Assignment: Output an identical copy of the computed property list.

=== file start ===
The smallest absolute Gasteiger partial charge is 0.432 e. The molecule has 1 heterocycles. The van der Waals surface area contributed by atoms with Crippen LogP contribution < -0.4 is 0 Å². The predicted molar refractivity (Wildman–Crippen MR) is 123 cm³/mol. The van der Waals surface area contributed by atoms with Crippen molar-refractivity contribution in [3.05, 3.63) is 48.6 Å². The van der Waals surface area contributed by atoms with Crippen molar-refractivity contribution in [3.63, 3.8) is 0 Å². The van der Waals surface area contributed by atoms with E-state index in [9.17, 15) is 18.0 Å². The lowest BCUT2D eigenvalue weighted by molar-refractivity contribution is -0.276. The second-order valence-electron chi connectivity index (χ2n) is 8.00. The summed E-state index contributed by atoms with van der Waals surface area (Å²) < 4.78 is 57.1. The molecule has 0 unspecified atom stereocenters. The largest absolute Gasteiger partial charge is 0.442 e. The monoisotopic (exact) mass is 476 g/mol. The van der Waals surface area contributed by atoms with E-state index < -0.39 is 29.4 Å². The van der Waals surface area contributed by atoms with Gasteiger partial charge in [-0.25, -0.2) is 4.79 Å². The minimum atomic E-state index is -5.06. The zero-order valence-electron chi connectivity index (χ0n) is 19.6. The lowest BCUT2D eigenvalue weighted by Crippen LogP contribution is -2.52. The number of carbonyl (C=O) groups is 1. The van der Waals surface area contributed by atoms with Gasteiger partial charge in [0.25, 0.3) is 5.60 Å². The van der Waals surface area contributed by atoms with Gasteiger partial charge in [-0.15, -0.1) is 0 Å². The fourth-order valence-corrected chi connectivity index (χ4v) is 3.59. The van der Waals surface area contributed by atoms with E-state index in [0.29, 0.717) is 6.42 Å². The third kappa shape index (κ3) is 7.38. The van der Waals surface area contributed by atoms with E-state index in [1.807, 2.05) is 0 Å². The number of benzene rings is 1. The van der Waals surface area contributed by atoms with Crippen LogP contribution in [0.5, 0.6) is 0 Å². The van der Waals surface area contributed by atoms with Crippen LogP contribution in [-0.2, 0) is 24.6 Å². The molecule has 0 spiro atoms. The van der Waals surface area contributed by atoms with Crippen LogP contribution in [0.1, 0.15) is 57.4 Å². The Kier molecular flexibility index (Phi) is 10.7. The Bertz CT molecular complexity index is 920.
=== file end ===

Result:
The smallest absolute Gasteiger partial charge is 0.432 e. The molecule has 1 heterocycles. The van der Waals surface area contributed by atoms with Crippen LogP contribution < -0.4 is 0 Å². The predicted molar refractivity (Wildman–Crippen MR) is 123 cm³/mol. The van der Waals surface area contributed by atoms with Crippen molar-refractivity contribution in [3.05, 3.63) is 48.6 Å². The van der Waals surface area contributed by atoms with Crippen molar-refractivity contribution in [3.63, 3.8) is 0 Å². The van der Waals surface area contributed by atoms with E-state index in [9.17, 15) is 18.0 Å². The lowest BCUT2D eigenvalue weighted by molar-refractivity contribution is -0.276. The second-order valence-electron chi connectivity index (χ2n) is 8.00. The summed E-state index contributed by atoms with van der Waals surface area (Å²) < 4.78 is 57.1. The molecule has 0 unspecified atom stereocenters. The largest absolute Gasteiger partial charge is 0.442 e. The monoisotopic (exact) mass is 476 g/mol. The van der Waals surface area contributed by atoms with E-state index < -0.39 is 29.4 Å². The van der Waals surface area contributed by atoms with Gasteiger partial charge in [-0.25, -0.2) is 4.79 Å². The minimum atomic E-state index is -5.06. The zero-order valence-electron chi connectivity index (χ0n) is 19.6. The lowest BCUT2D eigenvalue weighted by Crippen LogP contribution is -2.52. The number of carbonyl (C=O) groups is 1. The van der Waals surface area contributed by atoms with Gasteiger partial charge in [0.25, 0.3) is 5.60 Å². The van der Waals surface area contributed by atoms with Gasteiger partial charge in [-0.15, -0.1) is 0 Å². The fourth-order valence-corrected chi connectivity index (χ4v) is 3.59. The van der Waals surface area contributed by atoms with E-state index in [0.29, 0.717) is 6.42 Å². The third kappa shape index (κ3) is 7.38. The van der Waals surface area contributed by atoms with E-state index in [1.807, 2.05) is 0 Å². The number of benzene rings is 1. The van der Waals surface area contributed by atoms with Crippen LogP contribution in [0.5, 0.6) is 0 Å². The van der Waals surface area contributed by atoms with Crippen LogP contribution in [-0.2, 0) is 24.6 Å². The molecule has 0 spiro atoms. The van der Waals surface area contributed by atoms with Crippen LogP contribution in [0.1, 0.15) is 57.4 Å². The Kier molecular flexibility index (Phi) is 10.7. The Bertz CT molecular complexity index is 920.